“The police that are around us are an impediment to the liberation of Palestine!” Chanted another protestor.
“The misinformation spreads like syphilis, from the rotten extremities to the softening brain.”https://t.co/kpZep80Y9vpic.twitter.com/2oQa5Z4kL1— Tali Goldsheft (@TaliGoldsheft) July 1, 2020
These quotes see violence against police in the U.S. as linked to violence against Israeli soldiers, a fallacy that undermines rather than strengthens both movements by the comparison. Immolating police cars may bring us closer to Palestine, but it will take us farther from what America must be; a movement that burns police cars will soon scorch its own ideals, and the inferno will consume indiscriminately.
But the extremism revealed here, which alienates all but the super-converted, was not limited to arson attacks against the police. People who showed up to the Day of Rage because they are broadly sympathetic to a negotiated peace between Israel and the Palestinians, horrified by annexation, and repulsed by Netanyahu, would have found nothing but a similarly unpalatable extremism on offer when it comes to the Middle East.
“We don’t wanna just go back to our homes in Gaza and the West Bank. We want all of it!” a woman chanted. “Genocide since 1948! We don’t want your two states!”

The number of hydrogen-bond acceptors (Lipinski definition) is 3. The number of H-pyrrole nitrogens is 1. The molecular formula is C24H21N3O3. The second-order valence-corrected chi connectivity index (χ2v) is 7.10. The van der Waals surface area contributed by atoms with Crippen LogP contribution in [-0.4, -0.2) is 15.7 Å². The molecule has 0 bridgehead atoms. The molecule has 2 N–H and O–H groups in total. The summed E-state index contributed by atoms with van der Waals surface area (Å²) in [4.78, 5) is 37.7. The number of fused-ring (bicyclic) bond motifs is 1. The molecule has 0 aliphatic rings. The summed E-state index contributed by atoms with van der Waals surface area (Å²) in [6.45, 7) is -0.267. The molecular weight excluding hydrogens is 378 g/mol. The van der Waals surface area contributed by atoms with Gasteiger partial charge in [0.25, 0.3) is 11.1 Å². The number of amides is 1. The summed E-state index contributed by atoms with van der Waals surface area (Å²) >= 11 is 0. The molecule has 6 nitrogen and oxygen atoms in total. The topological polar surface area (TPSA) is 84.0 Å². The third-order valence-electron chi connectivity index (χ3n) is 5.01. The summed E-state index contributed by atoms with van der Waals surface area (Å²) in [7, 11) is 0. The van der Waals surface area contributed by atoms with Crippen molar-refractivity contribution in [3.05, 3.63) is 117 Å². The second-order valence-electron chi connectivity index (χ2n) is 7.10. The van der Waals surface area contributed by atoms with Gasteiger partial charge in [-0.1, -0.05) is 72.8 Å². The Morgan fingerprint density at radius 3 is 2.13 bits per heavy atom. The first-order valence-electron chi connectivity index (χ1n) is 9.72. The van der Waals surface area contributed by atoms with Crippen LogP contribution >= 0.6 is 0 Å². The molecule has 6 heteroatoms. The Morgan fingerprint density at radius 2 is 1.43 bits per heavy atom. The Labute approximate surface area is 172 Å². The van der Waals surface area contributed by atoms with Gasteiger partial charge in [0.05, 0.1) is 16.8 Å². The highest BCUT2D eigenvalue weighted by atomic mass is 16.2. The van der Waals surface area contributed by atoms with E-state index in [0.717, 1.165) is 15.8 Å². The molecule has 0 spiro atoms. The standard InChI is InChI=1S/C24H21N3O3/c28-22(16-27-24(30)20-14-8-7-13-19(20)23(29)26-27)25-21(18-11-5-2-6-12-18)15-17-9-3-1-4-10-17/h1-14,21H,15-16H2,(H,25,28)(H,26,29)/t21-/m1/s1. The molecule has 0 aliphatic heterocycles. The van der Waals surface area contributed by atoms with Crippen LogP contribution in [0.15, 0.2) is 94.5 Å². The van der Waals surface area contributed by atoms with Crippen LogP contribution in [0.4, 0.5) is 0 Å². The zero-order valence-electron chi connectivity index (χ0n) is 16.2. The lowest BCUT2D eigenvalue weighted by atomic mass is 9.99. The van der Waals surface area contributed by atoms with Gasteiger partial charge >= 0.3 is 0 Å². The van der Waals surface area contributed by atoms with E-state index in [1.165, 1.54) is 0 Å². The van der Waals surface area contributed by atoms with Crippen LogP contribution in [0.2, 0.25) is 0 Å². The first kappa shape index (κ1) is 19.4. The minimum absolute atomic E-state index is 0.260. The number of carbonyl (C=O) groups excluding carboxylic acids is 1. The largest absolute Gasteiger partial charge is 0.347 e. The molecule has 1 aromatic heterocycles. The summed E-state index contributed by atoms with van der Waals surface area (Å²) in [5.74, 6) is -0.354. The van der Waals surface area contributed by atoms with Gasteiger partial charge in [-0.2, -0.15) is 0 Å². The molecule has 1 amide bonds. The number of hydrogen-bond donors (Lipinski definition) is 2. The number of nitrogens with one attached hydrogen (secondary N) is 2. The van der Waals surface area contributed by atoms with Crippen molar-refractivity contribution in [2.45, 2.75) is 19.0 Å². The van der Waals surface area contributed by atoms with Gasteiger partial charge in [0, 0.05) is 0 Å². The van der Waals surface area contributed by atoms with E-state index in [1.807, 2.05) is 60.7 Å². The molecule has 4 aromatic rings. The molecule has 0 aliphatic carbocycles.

“We don’t wanna go just back to our homes in Gaza and the West Bank. We want all of it…we don’t want your two states.”
A taste of today’s #DayofRage in Brooklyn.
Additional chants from today include the genocidal “From the river to the sea” and “Intifada, intifada.” pic.twitter.com/DeUUZ6x44I— Tali Goldsheft (@TaliGoldsheft) July 1, 2020
The protestors demanded an end to Israel, not a negotiated solution. They view Palestinian liberation as demanding the liquidation of the Israeli State. And they see compromise as the unlovely handmaiden to full scale conflict and ethnic cleansing. The ideals they chant live in the barrel of a gun.
Anti-Israel rhetoric will ruin chants for justice in the U.S. if they are allowed to infiltrate. It is imperative that those invested in this movement call out the hate when it appears under their banner. Weaponized Intersectionality has opened the door for the incitement, militarism, rejectionism and violence from half a world away to merge into our politics. It will be a disaster if it is allowed to take over.
It is the unpopular and awkward job of American Jews to make this case because rage never stays theoretical for very long, and the kind unleashed yesterday was poison to both reform and liberal democracy. We bring this up not out of self-interest, although it is also that. It is because an alliance with rage will only bring pain.
American Jews are a bridge between struggles here and in the Middle East, and the commuting of the worst tropes from there to here will be visible to us first. We have a responsibility to warn.
Ari Hoffman is a contributing columnist at the Forward, where he writes about politics and culture. His writing has also appeared in The Wall Street Journal, Tablet Magazine, The New York Observer, Newsweek, Mosaic Magazine, The Jerusalem Post, The Times of Israel, and The Tel Aviv Review of Books. He holds a Ph.D. in English Literature from Harvard and a law degree from Stanford.